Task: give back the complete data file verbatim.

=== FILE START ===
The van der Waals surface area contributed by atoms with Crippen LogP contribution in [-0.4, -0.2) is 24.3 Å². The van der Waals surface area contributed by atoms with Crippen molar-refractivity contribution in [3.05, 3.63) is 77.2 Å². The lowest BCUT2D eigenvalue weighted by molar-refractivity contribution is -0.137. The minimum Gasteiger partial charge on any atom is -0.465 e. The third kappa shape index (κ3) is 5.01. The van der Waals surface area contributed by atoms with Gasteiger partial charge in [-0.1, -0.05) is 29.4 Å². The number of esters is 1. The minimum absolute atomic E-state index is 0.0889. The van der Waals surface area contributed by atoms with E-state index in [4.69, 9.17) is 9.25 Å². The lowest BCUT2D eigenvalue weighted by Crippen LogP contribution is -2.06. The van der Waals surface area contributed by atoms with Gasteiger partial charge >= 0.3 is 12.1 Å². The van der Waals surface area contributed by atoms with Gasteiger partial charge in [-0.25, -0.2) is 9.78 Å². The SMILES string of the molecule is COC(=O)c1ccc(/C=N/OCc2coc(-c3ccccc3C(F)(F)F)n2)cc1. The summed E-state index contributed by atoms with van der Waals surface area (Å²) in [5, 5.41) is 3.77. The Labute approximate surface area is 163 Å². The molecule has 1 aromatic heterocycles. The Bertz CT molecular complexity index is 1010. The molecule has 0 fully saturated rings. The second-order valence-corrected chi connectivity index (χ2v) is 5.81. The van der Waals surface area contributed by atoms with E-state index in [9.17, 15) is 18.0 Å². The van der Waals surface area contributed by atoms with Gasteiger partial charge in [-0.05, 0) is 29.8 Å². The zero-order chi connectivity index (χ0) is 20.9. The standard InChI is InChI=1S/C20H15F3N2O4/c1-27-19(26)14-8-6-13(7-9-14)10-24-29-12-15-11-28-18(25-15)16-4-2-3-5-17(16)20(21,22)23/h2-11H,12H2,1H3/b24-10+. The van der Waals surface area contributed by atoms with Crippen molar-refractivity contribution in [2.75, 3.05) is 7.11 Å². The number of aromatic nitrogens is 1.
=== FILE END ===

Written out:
The van der Waals surface area contributed by atoms with Crippen LogP contribution in [-0.4, -0.2) is 24.3 Å². The van der Waals surface area contributed by atoms with Crippen molar-refractivity contribution in [3.05, 3.63) is 77.2 Å². The lowest BCUT2D eigenvalue weighted by molar-refractivity contribution is -0.137. The minimum Gasteiger partial charge on any atom is -0.465 e. The third kappa shape index (κ3) is 5.01. The van der Waals surface area contributed by atoms with Gasteiger partial charge in [-0.1, -0.05) is 29.4 Å². The number of esters is 1. The minimum absolute atomic E-state index is 0.0889. The van der Waals surface area contributed by atoms with E-state index in [4.69, 9.17) is 9.25 Å². The lowest BCUT2D eigenvalue weighted by Crippen LogP contribution is -2.06. The van der Waals surface area contributed by atoms with Gasteiger partial charge >= 0.3 is 12.1 Å². The van der Waals surface area contributed by atoms with Gasteiger partial charge in [-0.25, -0.2) is 9.78 Å². The SMILES string of the molecule is COC(=O)c1ccc(/C=N/OCc2coc(-c3ccccc3C(F)(F)F)n2)cc1. The summed E-state index contributed by atoms with van der Waals surface area (Å²) in [5, 5.41) is 3.77. The Labute approximate surface area is 163 Å². The molecule has 1 aromatic heterocycles. The Bertz CT molecular complexity index is 1010. The molecule has 0 fully saturated rings. The second-order valence-corrected chi connectivity index (χ2v) is 5.81. The van der Waals surface area contributed by atoms with E-state index in [9.17, 15) is 18.0 Å². The van der Waals surface area contributed by atoms with Gasteiger partial charge in [-0.05, 0) is 29.8 Å². The zero-order chi connectivity index (χ0) is 20.9. The standard InChI is InChI=1S/C20H15F3N2O4/c1-27-19(26)14-8-6-13(7-9-14)10-24-29-12-15-11-28-18(25-15)16-4-2-3-5-17(16)20(21,22)23/h2-11H,12H2,1H3/b24-10+. The van der Waals surface area contributed by atoms with Crippen molar-refractivity contribution in [2.75, 3.05) is 7.11 Å². The number of aromatic nitrogens is 1.